You’ve laced up your combat boots and fastened your helmet. Your Kevlar vest is safely snug against your chest. Your emergency first aid kit is nearby, with a couple different sedatives and anti-anxiety meds, potable alcohol, and multiple tissue boxes. You are ready to go on Twitter. Let the battle begin.
While yes, I jest, it’s no joke that the divisiveness and flood of falsehoods on Twitter can be maddening and even emotionally (not to mention cognitively) exhausting. You could spend 24-7 on Twitter correcting misconceptions, exaggerations and flat-out lies and make less impact than a drop of water on a wildfire. And that’s while pretending that Facebook, Pinterest and other sites don’t exist.
At the same time, we’re journalists. We prize truth, accuracy and equal access to information above all else. We have a duty to inform—which is impossible if we lose our minds interacting with trolls online.
So let’s talk strategy. Join Brian G. Southwell, Ph.D., the program director of Science in the Public Sphere at RTI International, and myself, Tara Haelle, for an afternoon town hall-style discussion on Thursday, May 2 at Health Journalism 2019 in Baltimore for the session, “Journalism’s role in the age of social media misinformation.” While Southwell and I will open with some general thoughts and data points about social media misinformation, we want this session to be an open forum in which we’ll consider some of the challenges of interacting on social media as journalists.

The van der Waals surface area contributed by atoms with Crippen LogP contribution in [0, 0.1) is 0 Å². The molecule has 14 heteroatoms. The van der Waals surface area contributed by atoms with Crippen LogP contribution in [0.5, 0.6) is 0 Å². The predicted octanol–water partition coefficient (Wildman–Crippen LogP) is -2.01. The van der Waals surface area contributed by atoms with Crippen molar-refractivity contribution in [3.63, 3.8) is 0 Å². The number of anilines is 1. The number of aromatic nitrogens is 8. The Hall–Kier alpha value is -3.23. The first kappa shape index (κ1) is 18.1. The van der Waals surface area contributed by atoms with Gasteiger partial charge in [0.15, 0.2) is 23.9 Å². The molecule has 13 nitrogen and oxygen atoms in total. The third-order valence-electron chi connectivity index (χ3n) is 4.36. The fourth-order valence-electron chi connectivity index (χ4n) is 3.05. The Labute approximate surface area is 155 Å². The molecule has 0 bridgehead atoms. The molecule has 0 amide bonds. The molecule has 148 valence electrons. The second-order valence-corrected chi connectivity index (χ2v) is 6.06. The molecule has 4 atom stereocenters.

How do we establish a balance between engaging constructively on social media and finding ourselves falling down a dozen rabbit holes? How do we tell the trolls and sea lions from earnest folks who want to see misinformation corrected and misunderstandings clarified? How far do we go in sharing our own opinions without compromising our ethical roles as fair and balanced truth seekers? Do you engage with the haters and denialists or just block? Or mute instead? How do you know when it’s time to leave a conversation? How can we show support for basic human rights (if we choose) without coming across as partisan in a way that may harm our credibility?
There is no Art of War tome to guide us through this treacherous territory, but perhaps we can talk strategy and come up with some rules of engagement to make interaction less fraught—and less of a time suck when we find ourselves screaming because “someone is wrong on the internet.” Again, we won’t have any simple answers, but we want to hear from others, and perhaps together we can come away with some helpful tools and guidelines for social media interaction in which we lose neither our heads nor our stomachs. Join us Thursday afternoon!